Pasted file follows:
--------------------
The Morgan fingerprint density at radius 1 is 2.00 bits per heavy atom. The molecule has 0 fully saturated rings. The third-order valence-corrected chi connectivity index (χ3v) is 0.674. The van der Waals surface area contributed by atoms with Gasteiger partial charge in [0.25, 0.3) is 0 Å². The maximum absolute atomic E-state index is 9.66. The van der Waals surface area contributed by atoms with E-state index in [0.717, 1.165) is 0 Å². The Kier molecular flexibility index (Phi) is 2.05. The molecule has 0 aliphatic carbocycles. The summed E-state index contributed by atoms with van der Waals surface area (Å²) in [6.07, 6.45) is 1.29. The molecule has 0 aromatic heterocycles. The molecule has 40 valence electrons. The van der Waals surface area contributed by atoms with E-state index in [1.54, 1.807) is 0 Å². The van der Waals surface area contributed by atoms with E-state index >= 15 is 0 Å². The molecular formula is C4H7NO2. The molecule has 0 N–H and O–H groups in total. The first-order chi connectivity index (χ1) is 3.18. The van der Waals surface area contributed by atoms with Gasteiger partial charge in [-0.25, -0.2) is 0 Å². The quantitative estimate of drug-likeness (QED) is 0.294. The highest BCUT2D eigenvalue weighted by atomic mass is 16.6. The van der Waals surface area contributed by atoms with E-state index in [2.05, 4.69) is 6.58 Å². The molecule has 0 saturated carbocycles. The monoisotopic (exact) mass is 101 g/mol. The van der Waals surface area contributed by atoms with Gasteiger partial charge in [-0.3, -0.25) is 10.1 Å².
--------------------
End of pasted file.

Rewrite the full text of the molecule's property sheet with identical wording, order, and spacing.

The Morgan fingerprint density at radius 1 is 2.00 bits per heavy atom. The molecule has 0 fully saturated rings. The third-order valence-corrected chi connectivity index (χ3v) is 0.674. The van der Waals surface area contributed by atoms with Gasteiger partial charge in [0.25, 0.3) is 0 Å². The maximum absolute atomic E-state index is 9.66. The van der Waals surface area contributed by atoms with E-state index in [0.717, 1.165) is 0 Å². The Kier molecular flexibility index (Phi) is 2.05. The molecule has 0 aliphatic carbocycles. The summed E-state index contributed by atoms with van der Waals surface area (Å²) in [6.07, 6.45) is 1.29. The molecule has 0 aromatic heterocycles. The molecule has 40 valence electrons. The van der Waals surface area contributed by atoms with E-state index in [1.54, 1.807) is 0 Å². The van der Waals surface area contributed by atoms with E-state index >= 15 is 0 Å². The molecular formula is C4H7NO2. The molecule has 0 N–H and O–H groups in total. The first-order chi connectivity index (χ1) is 3.18. The van der Waals surface area contributed by atoms with Gasteiger partial charge in [-0.25, -0.2) is 0 Å². The quantitative estimate of drug-likeness (QED) is 0.294. The highest BCUT2D eigenvalue weighted by atomic mass is 16.6. The van der Waals surface area contributed by atoms with E-state index in [2.05, 4.69) is 6.58 Å². The molecule has 0 saturated carbocycles. The monoisotopic (exact) mass is 101 g/mol. The van der Waals surface area contributed by atoms with Gasteiger partial charge in [-0.3, -0.25) is 10.1 Å².